Siegel v. Fitzgerald – How to Remedy the Impacts of an Unconstitutional Law
On June 6, 2022, the U.S. Supreme Court issued its opinion in Siegel v. Fitzgerald, in which the Court held that the Bankruptcy Judgeship Act of 2017, Pub. L. 115-72, Div. B, 131 Stat. 1229 (the “2017 Act”) was unconstitutional. The 2017 Act required a significant, temporary increase of the fee rates paid into the United States Trustee System Fund (the “UST Fund”) by debtors in large chapter 11 cases. Underlying the Court’s holding is the Bankruptcy Clause of the Constitution (Article I) which gives Congress the power “to establish… uniform laws on the subject of bankruptcies throughout the United States.” The Court held that the 2017 Act was unconstitutional because the fees were not uniformly applied. Perhaps most interestingly, the Court did not decide on a remedy. Instead, it remanded the proceeding back to the Fourth Circuit Court of Appeals alongside a $325 million question: “Now what?”
Originally, bankruptcy judges handled the administrative duties of bankruptcy cases. This intertwining of administrative and judicial tasks resulted in an extensive workload as well as the appearance of bias with bankruptcy judges overseeing the trustees they had appointed. To address these concerns, Congress created the United States Trustee Program (the “Trustee Program”) in 18 of the 94 federal judicial districts. After eight years, Congress expanded the Trustee Program to nearly every district, excepting only the six districts in North Carolina and Alabama. For those two states, Congress temporarily permitted the judiciary to continue judicial oversight of administrative tasks under the Bankruptcy Administrator Program (the “Administrator Program”). Eventually, Congress made the Administrator Program permanent.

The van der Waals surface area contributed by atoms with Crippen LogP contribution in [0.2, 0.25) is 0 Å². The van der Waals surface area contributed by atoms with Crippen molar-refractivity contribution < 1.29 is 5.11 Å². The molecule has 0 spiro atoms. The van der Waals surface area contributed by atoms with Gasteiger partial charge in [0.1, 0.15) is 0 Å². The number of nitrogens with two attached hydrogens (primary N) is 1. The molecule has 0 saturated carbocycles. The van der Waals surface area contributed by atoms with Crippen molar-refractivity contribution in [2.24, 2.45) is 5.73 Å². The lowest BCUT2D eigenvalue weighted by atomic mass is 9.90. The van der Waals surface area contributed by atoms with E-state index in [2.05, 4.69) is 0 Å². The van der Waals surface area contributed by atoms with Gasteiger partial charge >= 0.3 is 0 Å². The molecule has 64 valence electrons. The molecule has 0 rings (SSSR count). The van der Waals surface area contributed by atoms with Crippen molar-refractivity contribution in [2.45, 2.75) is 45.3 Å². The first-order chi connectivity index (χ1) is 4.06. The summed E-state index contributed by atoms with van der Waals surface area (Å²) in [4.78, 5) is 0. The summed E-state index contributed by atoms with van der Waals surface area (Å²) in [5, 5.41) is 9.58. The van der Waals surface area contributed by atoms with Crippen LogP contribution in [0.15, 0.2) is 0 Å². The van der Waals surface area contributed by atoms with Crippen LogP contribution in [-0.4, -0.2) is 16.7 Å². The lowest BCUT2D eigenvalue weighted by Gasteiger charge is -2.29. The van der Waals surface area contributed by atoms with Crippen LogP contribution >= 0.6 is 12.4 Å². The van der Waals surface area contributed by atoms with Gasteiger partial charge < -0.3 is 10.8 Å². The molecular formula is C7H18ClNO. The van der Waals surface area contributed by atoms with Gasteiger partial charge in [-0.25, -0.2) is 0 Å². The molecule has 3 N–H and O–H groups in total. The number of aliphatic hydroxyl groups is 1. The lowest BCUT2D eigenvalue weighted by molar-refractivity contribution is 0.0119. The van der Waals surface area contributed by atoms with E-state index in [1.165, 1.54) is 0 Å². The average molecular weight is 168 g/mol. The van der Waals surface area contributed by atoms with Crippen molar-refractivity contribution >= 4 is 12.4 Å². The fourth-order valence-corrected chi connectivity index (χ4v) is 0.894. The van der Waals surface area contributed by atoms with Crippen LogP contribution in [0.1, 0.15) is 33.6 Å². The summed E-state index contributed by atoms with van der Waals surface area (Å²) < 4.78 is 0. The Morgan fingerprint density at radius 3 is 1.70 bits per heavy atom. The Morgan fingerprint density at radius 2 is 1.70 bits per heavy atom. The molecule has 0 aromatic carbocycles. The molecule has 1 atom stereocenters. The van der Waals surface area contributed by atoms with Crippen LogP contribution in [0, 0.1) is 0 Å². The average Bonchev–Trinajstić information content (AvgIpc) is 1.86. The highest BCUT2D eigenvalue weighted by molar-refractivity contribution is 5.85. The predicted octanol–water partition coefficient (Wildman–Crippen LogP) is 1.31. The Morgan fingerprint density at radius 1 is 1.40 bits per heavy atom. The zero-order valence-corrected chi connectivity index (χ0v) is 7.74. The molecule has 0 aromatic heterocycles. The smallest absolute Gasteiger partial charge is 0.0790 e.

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National Law Review by Justin Cloyd. Published June 15, 2022.